by Karl Denninger
The premise was tantalizing — one little drop of blood being able to run the same sort of metabolic panel of tests that usually takes one or two vials drawn. The difference in both hassle and cost promised was tremendous, with no small part of it being involved in sample collection that would no longer require a skilled medical professional to puncture a vein and obtain the required blood draw.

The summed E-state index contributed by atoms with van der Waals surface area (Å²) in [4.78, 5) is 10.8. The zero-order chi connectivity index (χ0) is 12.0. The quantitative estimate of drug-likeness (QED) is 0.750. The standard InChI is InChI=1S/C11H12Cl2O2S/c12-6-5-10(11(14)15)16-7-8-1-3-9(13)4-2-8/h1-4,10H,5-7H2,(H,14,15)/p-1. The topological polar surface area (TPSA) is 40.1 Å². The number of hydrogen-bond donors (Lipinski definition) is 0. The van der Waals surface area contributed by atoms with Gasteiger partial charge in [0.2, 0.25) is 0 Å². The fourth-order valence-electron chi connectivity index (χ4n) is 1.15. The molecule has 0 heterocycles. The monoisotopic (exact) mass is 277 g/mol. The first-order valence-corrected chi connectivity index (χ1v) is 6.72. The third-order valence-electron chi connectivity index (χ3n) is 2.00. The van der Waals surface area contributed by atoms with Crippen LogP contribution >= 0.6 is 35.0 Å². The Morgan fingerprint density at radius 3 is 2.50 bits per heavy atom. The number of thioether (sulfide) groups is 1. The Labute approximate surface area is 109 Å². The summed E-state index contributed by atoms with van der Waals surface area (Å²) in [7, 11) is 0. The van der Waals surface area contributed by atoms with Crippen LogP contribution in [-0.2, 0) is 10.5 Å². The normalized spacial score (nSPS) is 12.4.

But now, it is reported by the Wall Street Journal, regulators want to ban both the founder of the company, Elizabeth Holmes, and the #2 exec there for two years from any blood-testing business along with revoking the firm’s federal testing licenses.
It is effectively a death penalty proposal for the company.
Some of the concerns revolve around quality control. Those are bad.